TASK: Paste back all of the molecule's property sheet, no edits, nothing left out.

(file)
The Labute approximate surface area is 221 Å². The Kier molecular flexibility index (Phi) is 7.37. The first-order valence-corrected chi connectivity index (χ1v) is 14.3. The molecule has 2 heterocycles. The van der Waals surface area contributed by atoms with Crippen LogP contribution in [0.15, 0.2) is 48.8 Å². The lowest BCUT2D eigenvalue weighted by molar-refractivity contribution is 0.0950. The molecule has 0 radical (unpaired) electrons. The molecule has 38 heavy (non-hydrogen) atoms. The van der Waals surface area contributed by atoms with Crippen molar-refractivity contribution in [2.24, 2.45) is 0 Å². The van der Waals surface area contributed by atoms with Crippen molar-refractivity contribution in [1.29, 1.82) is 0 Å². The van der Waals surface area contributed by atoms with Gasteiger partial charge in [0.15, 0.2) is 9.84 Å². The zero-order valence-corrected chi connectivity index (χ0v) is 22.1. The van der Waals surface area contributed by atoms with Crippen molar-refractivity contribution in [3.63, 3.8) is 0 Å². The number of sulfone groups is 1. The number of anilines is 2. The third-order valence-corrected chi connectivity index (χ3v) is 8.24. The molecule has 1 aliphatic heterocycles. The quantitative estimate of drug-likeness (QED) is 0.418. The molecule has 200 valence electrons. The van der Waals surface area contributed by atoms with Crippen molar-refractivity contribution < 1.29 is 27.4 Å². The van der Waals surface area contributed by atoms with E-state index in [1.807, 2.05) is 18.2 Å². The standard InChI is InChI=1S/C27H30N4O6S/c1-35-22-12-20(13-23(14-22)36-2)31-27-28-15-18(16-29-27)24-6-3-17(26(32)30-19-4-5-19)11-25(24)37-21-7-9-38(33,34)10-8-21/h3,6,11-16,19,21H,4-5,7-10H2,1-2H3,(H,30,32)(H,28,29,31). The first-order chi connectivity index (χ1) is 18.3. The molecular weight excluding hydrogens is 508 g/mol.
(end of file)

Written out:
The Labute approximate surface area is 221 Å². The Kier molecular flexibility index (Phi) is 7.37. The first-order valence-corrected chi connectivity index (χ1v) is 14.3. The molecule has 2 heterocycles. The van der Waals surface area contributed by atoms with Crippen LogP contribution in [0.15, 0.2) is 48.8 Å². The lowest BCUT2D eigenvalue weighted by molar-refractivity contribution is 0.0950. The molecule has 0 radical (unpaired) electrons. The molecule has 38 heavy (non-hydrogen) atoms. The van der Waals surface area contributed by atoms with Crippen molar-refractivity contribution in [2.24, 2.45) is 0 Å². The van der Waals surface area contributed by atoms with Crippen molar-refractivity contribution in [1.29, 1.82) is 0 Å². The van der Waals surface area contributed by atoms with Gasteiger partial charge in [0.15, 0.2) is 9.84 Å². The zero-order valence-corrected chi connectivity index (χ0v) is 22.1. The van der Waals surface area contributed by atoms with Crippen molar-refractivity contribution in [3.63, 3.8) is 0 Å². The number of sulfone groups is 1. The number of anilines is 2. The third-order valence-corrected chi connectivity index (χ3v) is 8.24. The molecule has 1 aliphatic heterocycles. The quantitative estimate of drug-likeness (QED) is 0.418. The molecule has 200 valence electrons. The van der Waals surface area contributed by atoms with Crippen molar-refractivity contribution < 1.29 is 27.4 Å². The van der Waals surface area contributed by atoms with E-state index in [1.807, 2.05) is 18.2 Å². The standard InChI is InChI=1S/C27H30N4O6S/c1-35-22-12-20(13-23(14-22)36-2)31-27-28-15-18(16-29-27)24-6-3-17(26(32)30-19-4-5-19)11-25(24)37-21-7-9-38(33,34)10-8-21/h3,6,11-16,19,21H,4-5,7-10H2,1-2H3,(H,30,32)(H,28,29,31). The first-order chi connectivity index (χ1) is 18.3. The molecular weight excluding hydrogens is 508 g/mol.